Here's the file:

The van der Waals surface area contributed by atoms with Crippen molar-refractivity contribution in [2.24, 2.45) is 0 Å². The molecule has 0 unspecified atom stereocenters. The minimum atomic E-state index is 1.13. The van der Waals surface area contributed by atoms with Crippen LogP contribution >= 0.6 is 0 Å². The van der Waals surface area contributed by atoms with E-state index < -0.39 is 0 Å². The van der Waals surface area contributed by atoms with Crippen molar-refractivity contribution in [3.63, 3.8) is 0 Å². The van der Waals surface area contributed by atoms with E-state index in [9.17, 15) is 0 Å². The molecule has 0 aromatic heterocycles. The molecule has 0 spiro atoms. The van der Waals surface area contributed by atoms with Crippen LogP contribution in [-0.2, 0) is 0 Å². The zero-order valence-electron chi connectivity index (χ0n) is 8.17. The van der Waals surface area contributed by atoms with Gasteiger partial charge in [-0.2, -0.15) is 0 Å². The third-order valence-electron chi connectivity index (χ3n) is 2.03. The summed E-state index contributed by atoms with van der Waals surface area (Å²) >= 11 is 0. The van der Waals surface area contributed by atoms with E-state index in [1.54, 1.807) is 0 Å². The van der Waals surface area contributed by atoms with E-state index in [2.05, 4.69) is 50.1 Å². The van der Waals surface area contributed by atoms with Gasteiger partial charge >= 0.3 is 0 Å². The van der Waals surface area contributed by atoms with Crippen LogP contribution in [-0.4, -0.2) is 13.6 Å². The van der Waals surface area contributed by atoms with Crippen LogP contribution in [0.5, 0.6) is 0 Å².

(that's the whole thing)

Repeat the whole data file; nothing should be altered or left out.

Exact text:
The van der Waals surface area contributed by atoms with Crippen molar-refractivity contribution in [2.24, 2.45) is 0 Å². The molecule has 0 unspecified atom stereocenters. The minimum atomic E-state index is 1.13. The van der Waals surface area contributed by atoms with Crippen LogP contribution >= 0.6 is 0 Å². The van der Waals surface area contributed by atoms with E-state index < -0.39 is 0 Å². The van der Waals surface area contributed by atoms with Crippen molar-refractivity contribution in [3.63, 3.8) is 0 Å². The van der Waals surface area contributed by atoms with E-state index in [9.17, 15) is 0 Å². The molecule has 0 aromatic heterocycles. The molecule has 0 spiro atoms. The van der Waals surface area contributed by atoms with Crippen LogP contribution in [-0.2, 0) is 0 Å². The zero-order valence-electron chi connectivity index (χ0n) is 8.17. The van der Waals surface area contributed by atoms with Gasteiger partial charge in [-0.2, -0.15) is 0 Å². The third-order valence-electron chi connectivity index (χ3n) is 2.03. The summed E-state index contributed by atoms with van der Waals surface area (Å²) >= 11 is 0. The van der Waals surface area contributed by atoms with E-state index in [1.54, 1.807) is 0 Å². The van der Waals surface area contributed by atoms with E-state index in [2.05, 4.69) is 50.1 Å². The van der Waals surface area contributed by atoms with Gasteiger partial charge >= 0.3 is 0 Å². The van der Waals surface area contributed by atoms with Crippen LogP contribution in [-0.4, -0.2) is 13.6 Å². The van der Waals surface area contributed by atoms with Crippen LogP contribution in [0.5, 0.6) is 0 Å².